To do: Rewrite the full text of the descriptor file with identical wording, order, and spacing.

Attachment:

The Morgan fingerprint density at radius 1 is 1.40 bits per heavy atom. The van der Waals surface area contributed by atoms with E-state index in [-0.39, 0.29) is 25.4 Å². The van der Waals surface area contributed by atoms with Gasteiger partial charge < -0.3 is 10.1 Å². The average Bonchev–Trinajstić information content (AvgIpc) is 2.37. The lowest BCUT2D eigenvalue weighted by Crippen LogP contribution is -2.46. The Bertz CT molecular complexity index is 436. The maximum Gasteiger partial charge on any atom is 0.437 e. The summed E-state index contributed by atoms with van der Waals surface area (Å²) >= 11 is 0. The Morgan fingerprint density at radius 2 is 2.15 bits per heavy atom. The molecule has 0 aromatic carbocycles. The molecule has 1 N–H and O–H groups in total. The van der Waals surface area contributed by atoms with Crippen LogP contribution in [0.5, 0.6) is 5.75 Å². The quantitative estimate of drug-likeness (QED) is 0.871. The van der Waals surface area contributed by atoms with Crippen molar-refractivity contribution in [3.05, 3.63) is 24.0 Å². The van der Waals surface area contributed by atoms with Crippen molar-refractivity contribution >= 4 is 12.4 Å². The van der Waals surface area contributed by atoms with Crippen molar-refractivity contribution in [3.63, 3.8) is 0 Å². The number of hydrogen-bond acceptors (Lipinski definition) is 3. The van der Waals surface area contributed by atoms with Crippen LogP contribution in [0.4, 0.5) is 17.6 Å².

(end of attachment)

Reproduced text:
The Morgan fingerprint density at radius 1 is 1.40 bits per heavy atom. The van der Waals surface area contributed by atoms with E-state index in [-0.39, 0.29) is 25.4 Å². The van der Waals surface area contributed by atoms with Gasteiger partial charge < -0.3 is 10.1 Å². The average Bonchev–Trinajstić information content (AvgIpc) is 2.37. The lowest BCUT2D eigenvalue weighted by Crippen LogP contribution is -2.46. The Bertz CT molecular complexity index is 436. The maximum Gasteiger partial charge on any atom is 0.437 e. The summed E-state index contributed by atoms with van der Waals surface area (Å²) >= 11 is 0. The Morgan fingerprint density at radius 2 is 2.15 bits per heavy atom. The molecule has 0 aromatic carbocycles. The molecule has 1 N–H and O–H groups in total. The van der Waals surface area contributed by atoms with Crippen LogP contribution in [0.5, 0.6) is 5.75 Å². The quantitative estimate of drug-likeness (QED) is 0.871. The van der Waals surface area contributed by atoms with Crippen molar-refractivity contribution in [3.05, 3.63) is 24.0 Å². The van der Waals surface area contributed by atoms with Crippen molar-refractivity contribution >= 4 is 12.4 Å². The van der Waals surface area contributed by atoms with Crippen molar-refractivity contribution in [3.63, 3.8) is 0 Å². The number of hydrogen-bond acceptors (Lipinski definition) is 3. The van der Waals surface area contributed by atoms with Crippen LogP contribution in [0.4, 0.5) is 17.6 Å².